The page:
Then I do anouther sketch of the first sketch, if you follow me. More details and a lot cleaner, messing around with view points adding things ect. Then after im comfertable with what I know what Im going to do with the final draft I uhh ... I do the final draft.

    Probly didnt have to explain everything like I did, but thats how I work sometimes.
    "As you may have noticed, Im not all here my self..."

    Give me some love! JARheads SKETCHBOOK of DOOM!

  5. #4
    Join Date
    Jun 2005
    Thanked 0 Times in 0 Posts

    I took a look at your work... the cowskull is good, but looks to be the only piece you really took an interest in completing properly...

    As for the problem that you claim to have, well, all designs that 'seem' to be new, always contain parts of other designs that have already been created.

    So visualize one part first and then assemble the rest as you go along until you create what you have in your mind..

  6. #5
    Join Date
    Jan 2004
    Oakville, ON
    Thanked 3 Times in 2 Posts
    How to approach a drawing? Face it straight on...walk towards it and punch it in the face

    Ok ok, for myself I take shapes from existing objects. So none of my stuff are fully random, they're there because I want them to be. Usually I take shapes from nature. Simplifying animals' or plant's silhouettes can provide some interesting shapes to work with. That is also probably the reason why I don't feel my stuff are very creative....coz I just mix and match, not really trying out new images or shapes.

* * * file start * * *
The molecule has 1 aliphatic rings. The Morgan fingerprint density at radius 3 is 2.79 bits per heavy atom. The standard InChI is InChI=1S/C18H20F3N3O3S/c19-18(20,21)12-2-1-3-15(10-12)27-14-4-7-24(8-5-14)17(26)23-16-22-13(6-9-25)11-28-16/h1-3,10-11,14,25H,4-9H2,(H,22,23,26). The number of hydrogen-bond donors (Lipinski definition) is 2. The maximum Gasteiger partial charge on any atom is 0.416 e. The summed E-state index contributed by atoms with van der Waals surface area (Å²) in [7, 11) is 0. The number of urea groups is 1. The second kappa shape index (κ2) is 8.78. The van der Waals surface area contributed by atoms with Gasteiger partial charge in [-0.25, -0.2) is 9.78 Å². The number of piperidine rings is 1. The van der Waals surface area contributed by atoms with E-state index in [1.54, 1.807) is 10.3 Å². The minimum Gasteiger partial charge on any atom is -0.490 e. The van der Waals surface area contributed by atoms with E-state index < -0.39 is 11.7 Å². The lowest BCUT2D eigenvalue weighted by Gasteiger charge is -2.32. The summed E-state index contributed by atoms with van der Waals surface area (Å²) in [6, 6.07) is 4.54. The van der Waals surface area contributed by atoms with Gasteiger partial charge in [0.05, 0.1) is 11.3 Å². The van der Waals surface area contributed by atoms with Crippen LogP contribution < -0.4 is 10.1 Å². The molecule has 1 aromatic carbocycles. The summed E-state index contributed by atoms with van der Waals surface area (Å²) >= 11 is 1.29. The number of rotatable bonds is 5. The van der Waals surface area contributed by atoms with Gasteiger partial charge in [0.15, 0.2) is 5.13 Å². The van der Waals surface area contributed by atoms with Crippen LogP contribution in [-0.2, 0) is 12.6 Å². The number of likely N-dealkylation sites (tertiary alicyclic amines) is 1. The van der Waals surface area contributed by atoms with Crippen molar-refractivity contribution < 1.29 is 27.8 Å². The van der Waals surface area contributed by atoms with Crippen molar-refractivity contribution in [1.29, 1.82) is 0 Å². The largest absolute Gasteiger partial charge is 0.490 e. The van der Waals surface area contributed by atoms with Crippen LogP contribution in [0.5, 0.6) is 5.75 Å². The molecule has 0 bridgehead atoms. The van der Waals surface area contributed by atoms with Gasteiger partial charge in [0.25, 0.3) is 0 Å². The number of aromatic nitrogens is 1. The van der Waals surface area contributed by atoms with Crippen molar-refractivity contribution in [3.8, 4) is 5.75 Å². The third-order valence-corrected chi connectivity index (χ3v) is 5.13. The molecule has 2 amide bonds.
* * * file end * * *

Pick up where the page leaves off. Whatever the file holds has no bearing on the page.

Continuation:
Zebs, your method is pretty standard. Even Doug Chiang works that way, using a marker to plot out shapes, then once he's satisfied he goes into details.

    I've done some research for my Psych paper and what you're doing is the Two Tier Method...or another theory is the Geneplore method. Which basically is what you described. To come up with random shapes and then proceed to give them form, logic and so on. Researchers that experimented with both theoretical creativity models feel that the more experienced an artist is, the easier it will be to create something interesting. Not necessarily older artists, but rather, someone who has seen or experienced more. However maturity in an artist also helps in the Two Tier and Geneplore models of creativity. So the idea is to go out there and absorb everything like a dry sponge coz you'll be able to utilize them later on in your art.